Following Monday’s announcements by the prime minister and vaccine minister Nadhim Zahawi that only the fully vaccinated will be able to enter nightclubs and large venues from September, the move has met with resistance from senior Conservative MPs, privacy advocates and the Labour Party.
The Cabinet is reportedly split over the proposals, with one Cabinet minister quoted in the i newspaper as saying, “I don’t know if it will actually ever happen. There are no advocates of the policy.”
The minister is said to have predicted that should the uptake of vaccines grow to around 85% of young people by September, Johnson would drop the idea as a sufficient number would be protected.
Legislation would be required to make vaccine passports mandatory, and the move would need to be voted on in the House of Commons where Johnson would be expected to face strong resistance from a significant number of Conservative and Labour MPs, with Labour having suggested testing should play a role in venue entry protocols.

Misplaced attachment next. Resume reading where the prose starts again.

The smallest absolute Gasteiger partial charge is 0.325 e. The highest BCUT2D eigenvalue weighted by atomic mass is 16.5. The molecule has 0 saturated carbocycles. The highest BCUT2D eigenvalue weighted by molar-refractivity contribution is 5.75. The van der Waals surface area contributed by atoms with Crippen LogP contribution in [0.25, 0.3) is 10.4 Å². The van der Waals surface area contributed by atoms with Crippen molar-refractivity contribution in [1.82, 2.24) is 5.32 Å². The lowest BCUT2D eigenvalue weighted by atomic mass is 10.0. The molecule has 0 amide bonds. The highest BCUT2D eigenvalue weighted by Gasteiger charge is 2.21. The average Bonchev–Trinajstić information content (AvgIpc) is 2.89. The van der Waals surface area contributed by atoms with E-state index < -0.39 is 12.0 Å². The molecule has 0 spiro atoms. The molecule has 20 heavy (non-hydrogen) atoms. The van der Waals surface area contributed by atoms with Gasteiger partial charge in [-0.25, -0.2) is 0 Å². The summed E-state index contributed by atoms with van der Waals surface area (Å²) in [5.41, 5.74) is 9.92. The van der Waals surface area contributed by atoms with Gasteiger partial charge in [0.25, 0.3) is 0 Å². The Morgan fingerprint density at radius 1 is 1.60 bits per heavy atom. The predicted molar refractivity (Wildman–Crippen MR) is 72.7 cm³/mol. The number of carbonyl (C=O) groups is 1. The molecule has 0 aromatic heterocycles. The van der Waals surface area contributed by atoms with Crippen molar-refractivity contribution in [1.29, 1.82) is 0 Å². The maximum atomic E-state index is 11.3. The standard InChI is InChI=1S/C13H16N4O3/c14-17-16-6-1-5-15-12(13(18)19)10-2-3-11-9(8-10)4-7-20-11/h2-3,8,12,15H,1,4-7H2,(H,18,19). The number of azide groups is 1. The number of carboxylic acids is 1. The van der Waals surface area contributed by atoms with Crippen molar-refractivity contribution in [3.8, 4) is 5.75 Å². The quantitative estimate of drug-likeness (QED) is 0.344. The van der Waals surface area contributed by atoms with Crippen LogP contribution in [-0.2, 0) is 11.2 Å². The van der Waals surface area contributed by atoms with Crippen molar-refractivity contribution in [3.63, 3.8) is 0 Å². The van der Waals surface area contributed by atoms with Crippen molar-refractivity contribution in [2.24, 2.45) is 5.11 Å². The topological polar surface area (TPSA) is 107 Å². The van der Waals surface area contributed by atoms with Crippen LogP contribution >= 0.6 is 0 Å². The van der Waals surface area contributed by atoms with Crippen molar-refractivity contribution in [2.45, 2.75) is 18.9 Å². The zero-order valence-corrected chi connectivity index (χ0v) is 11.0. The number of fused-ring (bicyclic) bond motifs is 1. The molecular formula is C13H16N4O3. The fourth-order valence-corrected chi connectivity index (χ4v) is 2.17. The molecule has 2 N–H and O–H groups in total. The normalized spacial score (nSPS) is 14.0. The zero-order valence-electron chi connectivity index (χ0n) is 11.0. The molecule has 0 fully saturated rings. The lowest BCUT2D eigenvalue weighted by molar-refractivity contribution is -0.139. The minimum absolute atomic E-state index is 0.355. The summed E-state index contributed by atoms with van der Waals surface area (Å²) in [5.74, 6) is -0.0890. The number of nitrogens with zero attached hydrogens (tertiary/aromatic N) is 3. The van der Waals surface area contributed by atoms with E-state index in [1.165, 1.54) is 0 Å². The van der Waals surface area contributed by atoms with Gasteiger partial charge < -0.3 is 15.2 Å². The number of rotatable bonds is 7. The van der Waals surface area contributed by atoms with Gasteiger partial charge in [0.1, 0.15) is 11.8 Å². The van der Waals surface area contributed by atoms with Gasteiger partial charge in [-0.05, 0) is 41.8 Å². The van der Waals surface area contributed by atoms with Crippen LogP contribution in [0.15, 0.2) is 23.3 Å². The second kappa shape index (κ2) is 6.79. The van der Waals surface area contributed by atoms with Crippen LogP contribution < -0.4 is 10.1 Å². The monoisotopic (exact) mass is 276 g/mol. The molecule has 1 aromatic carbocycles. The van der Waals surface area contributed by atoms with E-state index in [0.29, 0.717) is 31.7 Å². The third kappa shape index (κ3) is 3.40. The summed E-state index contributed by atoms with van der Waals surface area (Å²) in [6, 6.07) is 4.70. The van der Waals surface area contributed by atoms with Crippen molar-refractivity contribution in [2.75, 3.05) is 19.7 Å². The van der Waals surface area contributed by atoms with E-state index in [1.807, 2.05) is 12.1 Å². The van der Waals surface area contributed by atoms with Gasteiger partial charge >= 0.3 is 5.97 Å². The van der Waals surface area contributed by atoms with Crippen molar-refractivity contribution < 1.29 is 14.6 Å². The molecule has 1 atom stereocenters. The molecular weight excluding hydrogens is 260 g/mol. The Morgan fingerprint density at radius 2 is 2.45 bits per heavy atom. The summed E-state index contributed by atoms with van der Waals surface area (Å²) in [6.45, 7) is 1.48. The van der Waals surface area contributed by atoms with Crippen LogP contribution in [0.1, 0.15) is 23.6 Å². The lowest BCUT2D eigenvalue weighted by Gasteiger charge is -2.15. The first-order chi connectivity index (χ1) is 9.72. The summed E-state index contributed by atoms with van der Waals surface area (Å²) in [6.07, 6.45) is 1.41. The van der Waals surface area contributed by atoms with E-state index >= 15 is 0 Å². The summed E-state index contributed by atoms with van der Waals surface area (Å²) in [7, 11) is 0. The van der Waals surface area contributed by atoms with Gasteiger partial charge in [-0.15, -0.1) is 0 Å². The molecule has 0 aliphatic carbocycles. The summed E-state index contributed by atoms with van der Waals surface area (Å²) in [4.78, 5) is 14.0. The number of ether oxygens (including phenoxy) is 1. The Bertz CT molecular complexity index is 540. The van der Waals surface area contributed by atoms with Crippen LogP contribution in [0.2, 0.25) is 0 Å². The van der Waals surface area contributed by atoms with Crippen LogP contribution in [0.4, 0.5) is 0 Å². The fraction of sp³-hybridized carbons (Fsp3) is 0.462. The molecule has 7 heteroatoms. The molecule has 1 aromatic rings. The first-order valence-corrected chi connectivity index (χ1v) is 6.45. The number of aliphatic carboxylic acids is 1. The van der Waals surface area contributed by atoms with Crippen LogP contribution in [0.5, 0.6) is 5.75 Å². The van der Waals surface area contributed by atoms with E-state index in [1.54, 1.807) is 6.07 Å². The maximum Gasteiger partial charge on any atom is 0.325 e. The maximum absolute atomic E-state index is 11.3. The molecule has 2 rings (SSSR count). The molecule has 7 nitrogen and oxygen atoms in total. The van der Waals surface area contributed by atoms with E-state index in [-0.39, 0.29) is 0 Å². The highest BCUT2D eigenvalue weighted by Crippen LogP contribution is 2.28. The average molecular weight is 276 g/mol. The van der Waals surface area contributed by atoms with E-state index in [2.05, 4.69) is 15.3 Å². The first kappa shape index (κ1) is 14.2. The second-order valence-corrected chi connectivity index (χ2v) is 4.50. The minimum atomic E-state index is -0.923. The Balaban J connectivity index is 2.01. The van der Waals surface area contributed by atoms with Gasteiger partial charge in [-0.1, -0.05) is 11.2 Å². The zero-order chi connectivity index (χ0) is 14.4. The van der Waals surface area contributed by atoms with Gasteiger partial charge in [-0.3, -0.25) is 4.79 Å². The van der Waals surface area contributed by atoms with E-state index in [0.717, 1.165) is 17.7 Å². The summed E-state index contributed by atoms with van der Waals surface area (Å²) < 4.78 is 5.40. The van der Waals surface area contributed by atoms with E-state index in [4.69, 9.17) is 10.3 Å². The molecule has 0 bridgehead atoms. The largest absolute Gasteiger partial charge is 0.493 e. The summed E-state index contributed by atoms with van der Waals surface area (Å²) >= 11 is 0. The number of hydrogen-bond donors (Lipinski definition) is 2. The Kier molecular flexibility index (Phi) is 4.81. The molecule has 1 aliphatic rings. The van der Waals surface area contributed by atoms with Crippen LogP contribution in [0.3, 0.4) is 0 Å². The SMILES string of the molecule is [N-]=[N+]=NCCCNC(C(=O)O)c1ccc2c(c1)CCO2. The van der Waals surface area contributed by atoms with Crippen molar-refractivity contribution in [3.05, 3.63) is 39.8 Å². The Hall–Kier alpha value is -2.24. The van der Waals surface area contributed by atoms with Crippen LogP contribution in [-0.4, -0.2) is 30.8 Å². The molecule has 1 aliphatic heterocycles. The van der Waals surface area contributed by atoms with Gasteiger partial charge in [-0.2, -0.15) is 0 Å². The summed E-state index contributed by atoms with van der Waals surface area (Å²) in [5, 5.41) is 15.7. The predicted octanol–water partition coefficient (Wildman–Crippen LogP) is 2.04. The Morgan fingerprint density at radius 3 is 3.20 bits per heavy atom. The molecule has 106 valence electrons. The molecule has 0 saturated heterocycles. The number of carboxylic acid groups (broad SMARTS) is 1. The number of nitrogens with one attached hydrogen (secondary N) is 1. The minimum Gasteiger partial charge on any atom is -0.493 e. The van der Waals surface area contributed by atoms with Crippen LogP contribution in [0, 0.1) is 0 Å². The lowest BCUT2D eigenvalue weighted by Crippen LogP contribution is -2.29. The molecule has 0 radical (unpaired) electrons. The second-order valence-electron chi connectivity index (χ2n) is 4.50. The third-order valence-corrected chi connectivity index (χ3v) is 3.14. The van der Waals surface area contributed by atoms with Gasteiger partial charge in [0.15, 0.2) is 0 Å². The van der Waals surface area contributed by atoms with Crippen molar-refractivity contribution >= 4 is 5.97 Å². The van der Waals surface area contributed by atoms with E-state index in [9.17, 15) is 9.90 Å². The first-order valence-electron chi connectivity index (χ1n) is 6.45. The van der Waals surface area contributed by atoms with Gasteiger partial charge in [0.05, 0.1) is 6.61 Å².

A Labour spokesperson said, “We oppose the use of Covid vaccination status for everyday access to venues and services. Testing for access to venues would be more efficient, and would give people and businesses more certainty.”
The vaccine passport suggestion has met with frustration throughout the events industry, not least as there has been no clarification of exactly what venues fall within the category of “nightclubs and large venues”. It has also faced criticism from artists. Eric Clapton issued a statement in which he said he reserves “the right” to cancel performances at venues where proof of vaccination is required.
He said, “I wish to say that I will not perform on any stage where there is a discriminated audience present. Unless there is provision made for all people to attend, I reserve the right to cancel the show.”